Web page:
Rupert Murdoch revealed on Thursday his decision to step down from his role as chairman of the influential media conglomerates Fox Corp and News Corp, ending a seven-decade career.
In a statement, Murdoch said he would hand control of his media empire to his son Lachlan Murdoch, who is currently the executive chair and CEO of Fox Corp.
The Australian-born media mogul founded News Corporation, a predecessor to News Corp, in 1980. This venture would expand to encompass large shares of an extensive array of media companies, spanning newspapers, television channels and film studios across Britain, the United States and several other countries.
Murdoch's retirement announcement has reverberated throughout the media. In the United States, observers are discussing the ramifications of his exit on his outlets' coverage of the 2024 US presidential election.
Here is what to know about Murdoch, his media empire and selected scandals that his outlets have been at the center of.
Rupert Murdoch's empire
Murdoch began building his media empire by inheriting a single Adelaide newspaper, The News, from his father in the early 1950s. During the 1960s, he purchased several Australian local newspapers, including The Sunday Times in Perth and The Daily Mirror in Sydney. In 1964, he launched The Australian, a newspaper with national reach.
In 1969, Murdoch marked his entry into the British media landscape with the acquisitions of The News of the World and The Sun. Later in the 1980s, he acquired The Times and The Sunday Times, consolidating his presence in British media.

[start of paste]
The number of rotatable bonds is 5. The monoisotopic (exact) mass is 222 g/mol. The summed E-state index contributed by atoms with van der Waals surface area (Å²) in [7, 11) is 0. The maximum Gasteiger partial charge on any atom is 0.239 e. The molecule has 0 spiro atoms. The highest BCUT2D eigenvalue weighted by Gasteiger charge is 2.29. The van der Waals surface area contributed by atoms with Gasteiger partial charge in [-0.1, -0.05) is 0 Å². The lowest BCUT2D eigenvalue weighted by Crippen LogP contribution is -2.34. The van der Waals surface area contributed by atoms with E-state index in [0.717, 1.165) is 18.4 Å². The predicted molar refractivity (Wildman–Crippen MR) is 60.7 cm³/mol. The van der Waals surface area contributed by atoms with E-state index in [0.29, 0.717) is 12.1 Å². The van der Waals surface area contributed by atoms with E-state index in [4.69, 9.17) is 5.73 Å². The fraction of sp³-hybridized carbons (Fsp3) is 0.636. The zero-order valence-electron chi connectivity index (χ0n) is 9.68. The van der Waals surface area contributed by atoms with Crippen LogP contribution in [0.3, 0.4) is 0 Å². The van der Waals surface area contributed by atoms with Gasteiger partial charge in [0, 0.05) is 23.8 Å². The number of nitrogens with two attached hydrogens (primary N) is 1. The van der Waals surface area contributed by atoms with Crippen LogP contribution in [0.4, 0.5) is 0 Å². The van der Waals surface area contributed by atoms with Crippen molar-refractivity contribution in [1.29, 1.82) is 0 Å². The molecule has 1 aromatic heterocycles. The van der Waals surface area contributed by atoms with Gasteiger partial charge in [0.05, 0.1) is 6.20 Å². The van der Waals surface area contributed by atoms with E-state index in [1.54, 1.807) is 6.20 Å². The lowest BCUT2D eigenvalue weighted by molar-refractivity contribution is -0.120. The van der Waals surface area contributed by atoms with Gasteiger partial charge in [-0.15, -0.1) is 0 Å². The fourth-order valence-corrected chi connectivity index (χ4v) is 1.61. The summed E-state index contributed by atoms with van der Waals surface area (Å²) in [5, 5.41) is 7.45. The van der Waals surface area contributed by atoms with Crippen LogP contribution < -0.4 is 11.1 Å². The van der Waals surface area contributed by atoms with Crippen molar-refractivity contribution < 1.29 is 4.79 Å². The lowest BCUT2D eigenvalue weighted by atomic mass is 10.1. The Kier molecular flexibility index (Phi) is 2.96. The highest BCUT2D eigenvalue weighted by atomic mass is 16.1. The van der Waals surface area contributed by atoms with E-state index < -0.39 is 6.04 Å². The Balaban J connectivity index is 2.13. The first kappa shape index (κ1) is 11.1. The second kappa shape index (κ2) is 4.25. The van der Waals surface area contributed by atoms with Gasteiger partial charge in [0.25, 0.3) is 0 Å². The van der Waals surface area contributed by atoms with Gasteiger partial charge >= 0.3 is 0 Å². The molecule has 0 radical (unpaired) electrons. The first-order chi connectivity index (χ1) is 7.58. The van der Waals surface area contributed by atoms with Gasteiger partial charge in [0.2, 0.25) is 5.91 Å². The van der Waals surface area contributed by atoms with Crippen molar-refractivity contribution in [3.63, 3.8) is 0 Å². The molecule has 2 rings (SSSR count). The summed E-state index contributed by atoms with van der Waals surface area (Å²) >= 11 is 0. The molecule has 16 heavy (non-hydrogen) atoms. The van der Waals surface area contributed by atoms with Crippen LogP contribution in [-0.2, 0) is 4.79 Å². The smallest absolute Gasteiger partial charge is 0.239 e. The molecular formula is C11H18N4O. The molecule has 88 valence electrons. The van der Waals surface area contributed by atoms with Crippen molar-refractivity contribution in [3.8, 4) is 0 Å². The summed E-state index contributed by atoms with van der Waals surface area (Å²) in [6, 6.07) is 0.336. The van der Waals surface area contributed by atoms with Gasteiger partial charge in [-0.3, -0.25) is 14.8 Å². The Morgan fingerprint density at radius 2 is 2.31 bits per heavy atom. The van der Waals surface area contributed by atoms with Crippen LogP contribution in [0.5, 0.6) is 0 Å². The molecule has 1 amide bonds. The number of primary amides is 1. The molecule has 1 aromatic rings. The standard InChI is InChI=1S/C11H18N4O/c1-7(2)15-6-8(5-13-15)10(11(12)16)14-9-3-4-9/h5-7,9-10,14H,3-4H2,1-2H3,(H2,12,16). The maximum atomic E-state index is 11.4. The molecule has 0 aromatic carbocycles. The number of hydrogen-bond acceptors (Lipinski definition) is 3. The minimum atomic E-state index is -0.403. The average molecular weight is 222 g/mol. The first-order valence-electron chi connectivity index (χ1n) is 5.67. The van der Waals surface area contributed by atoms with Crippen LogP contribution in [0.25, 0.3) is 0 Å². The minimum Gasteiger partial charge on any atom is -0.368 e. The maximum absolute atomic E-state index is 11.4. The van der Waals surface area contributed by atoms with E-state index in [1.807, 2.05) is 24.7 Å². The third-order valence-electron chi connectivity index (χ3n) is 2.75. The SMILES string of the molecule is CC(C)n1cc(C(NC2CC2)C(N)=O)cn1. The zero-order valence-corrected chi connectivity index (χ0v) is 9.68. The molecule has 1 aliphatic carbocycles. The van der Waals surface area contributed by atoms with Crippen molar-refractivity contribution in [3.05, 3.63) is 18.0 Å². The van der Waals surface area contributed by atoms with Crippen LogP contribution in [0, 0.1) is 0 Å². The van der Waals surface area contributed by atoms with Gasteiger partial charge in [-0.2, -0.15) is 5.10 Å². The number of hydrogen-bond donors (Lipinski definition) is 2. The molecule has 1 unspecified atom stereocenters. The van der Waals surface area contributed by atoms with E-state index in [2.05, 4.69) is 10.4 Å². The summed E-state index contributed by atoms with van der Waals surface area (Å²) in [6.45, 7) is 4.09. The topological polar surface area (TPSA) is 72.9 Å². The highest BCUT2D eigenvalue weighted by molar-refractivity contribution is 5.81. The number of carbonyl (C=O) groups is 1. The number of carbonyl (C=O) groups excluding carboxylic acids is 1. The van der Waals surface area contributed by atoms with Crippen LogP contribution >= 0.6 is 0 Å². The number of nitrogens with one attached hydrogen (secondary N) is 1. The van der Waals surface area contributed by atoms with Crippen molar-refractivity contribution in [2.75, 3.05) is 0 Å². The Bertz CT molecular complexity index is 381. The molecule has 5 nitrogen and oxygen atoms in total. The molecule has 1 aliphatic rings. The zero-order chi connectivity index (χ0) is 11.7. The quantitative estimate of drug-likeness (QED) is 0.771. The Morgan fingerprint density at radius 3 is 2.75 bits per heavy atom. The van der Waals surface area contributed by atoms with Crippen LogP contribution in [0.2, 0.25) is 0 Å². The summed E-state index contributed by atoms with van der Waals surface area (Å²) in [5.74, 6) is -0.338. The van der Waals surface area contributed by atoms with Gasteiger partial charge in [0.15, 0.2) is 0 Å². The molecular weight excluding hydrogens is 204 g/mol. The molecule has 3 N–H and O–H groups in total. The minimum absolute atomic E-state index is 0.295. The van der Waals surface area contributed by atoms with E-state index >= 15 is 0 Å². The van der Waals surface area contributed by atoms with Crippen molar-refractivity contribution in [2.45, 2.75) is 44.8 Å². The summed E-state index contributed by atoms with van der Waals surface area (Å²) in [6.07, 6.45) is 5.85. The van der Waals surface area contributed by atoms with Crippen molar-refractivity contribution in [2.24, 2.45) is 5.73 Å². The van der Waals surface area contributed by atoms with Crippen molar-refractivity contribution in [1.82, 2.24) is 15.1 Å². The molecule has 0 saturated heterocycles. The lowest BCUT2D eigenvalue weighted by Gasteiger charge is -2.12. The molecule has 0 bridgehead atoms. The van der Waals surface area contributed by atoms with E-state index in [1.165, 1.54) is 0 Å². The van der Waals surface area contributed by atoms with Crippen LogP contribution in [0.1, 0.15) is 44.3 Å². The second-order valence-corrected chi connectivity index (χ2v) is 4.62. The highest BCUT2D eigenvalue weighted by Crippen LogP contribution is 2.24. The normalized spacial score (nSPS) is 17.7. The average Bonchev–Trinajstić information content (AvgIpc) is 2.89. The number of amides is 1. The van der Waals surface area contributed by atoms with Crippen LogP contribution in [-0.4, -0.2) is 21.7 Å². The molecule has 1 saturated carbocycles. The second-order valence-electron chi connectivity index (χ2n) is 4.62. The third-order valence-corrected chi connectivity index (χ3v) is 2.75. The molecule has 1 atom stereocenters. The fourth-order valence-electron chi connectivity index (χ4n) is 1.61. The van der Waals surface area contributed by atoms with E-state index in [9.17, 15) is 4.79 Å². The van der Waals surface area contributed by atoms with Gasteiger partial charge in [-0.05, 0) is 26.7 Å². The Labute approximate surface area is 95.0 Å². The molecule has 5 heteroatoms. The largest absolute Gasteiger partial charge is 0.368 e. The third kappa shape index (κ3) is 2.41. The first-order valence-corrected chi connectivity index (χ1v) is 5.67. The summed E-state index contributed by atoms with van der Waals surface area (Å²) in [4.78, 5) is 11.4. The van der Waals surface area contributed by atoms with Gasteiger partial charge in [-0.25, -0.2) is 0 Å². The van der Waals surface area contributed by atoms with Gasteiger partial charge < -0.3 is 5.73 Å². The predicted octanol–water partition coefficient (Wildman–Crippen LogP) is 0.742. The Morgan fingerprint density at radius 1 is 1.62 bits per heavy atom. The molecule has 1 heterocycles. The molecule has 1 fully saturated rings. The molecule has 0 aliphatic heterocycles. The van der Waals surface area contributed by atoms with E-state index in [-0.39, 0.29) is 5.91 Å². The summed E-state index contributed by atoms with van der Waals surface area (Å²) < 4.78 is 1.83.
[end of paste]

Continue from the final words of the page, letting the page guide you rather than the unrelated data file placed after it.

Murdoch entered the US media market in the early 1970s by buying several local newspapers. But his most pivotal acquisition came with the purchase of 20th Century Fox in 1985, which laid the foundation for the creation of Fox News and the growth of his influence in the US.
Murdoch also owns media companies in Africa, Asia, the Middle East and across the Americas. For example, according to Reporters Without Borders, he owns a controlling share of the Papua New Guinea Post Courier. In India, he has reportedly been engaged in the media market for about 20 years, with his properties being controlled by Star India Private Ltd.
'Peddling political narratives'
In the memo announcing his departure, Murdoch asserts that rival media outlets function as instruments of a "powerful elite" and aim to influence public opinion.
"Elites have open contempt for those who are not members of their rarefied class," he wrote. "Most of the media is in cahoots with those elites, peddling political narratives rather than pursuing the truth."
Nevertheless, for decades, Murdoch has used his media properties to establish close ties to prominent conservatives in Australia, the UK, and the United States.
With Fox News, The Wall Street Journal and the New York Post in the United States; The Sun and The Times in Britain; and the national The Australian newspaper, as well as broadcast and local outlets across Australia, Murdoch owns platforms that have played a significant role in mobilizing right-wing voters across the UK, US and Australia.